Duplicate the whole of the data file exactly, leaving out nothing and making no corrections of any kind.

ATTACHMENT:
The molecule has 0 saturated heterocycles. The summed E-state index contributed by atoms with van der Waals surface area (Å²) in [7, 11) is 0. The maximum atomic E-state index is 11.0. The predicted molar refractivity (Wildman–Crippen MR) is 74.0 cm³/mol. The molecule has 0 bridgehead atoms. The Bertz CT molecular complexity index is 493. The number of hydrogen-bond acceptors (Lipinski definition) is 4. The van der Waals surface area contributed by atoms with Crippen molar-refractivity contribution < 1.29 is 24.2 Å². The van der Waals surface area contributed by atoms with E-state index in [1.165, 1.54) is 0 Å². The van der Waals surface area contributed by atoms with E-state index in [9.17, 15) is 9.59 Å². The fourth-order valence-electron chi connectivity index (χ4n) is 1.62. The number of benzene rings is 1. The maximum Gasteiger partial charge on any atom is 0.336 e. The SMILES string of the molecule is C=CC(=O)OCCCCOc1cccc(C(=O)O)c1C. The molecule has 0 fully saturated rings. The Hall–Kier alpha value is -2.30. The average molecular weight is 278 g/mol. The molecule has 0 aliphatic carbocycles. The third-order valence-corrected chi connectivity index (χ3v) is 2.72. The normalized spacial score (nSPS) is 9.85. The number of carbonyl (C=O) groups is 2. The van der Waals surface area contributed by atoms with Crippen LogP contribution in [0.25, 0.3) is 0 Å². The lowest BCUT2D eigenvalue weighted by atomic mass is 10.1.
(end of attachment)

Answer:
The molecule has 0 saturated heterocycles. The summed E-state index contributed by atoms with van der Waals surface area (Å²) in [7, 11) is 0. The maximum atomic E-state index is 11.0. The predicted molar refractivity (Wildman–Crippen MR) is 74.0 cm³/mol. The molecule has 0 bridgehead atoms. The Bertz CT molecular complexity index is 493. The number of hydrogen-bond acceptors (Lipinski definition) is 4. The van der Waals surface area contributed by atoms with Crippen molar-refractivity contribution < 1.29 is 24.2 Å². The van der Waals surface area contributed by atoms with E-state index in [1.165, 1.54) is 0 Å². The van der Waals surface area contributed by atoms with E-state index in [9.17, 15) is 9.59 Å². The fourth-order valence-electron chi connectivity index (χ4n) is 1.62. The number of benzene rings is 1. The maximum Gasteiger partial charge on any atom is 0.336 e. The SMILES string of the molecule is C=CC(=O)OCCCCOc1cccc(C(=O)O)c1C. The molecule has 0 fully saturated rings. The Hall–Kier alpha value is -2.30. The average molecular weight is 278 g/mol. The molecule has 0 aliphatic carbocycles. The third-order valence-corrected chi connectivity index (χ3v) is 2.72. The normalized spacial score (nSPS) is 9.85. The number of carbonyl (C=O) groups is 2. The van der Waals surface area contributed by atoms with Crippen LogP contribution in [0.25, 0.3) is 0 Å². The lowest BCUT2D eigenvalue weighted by atomic mass is 10.1.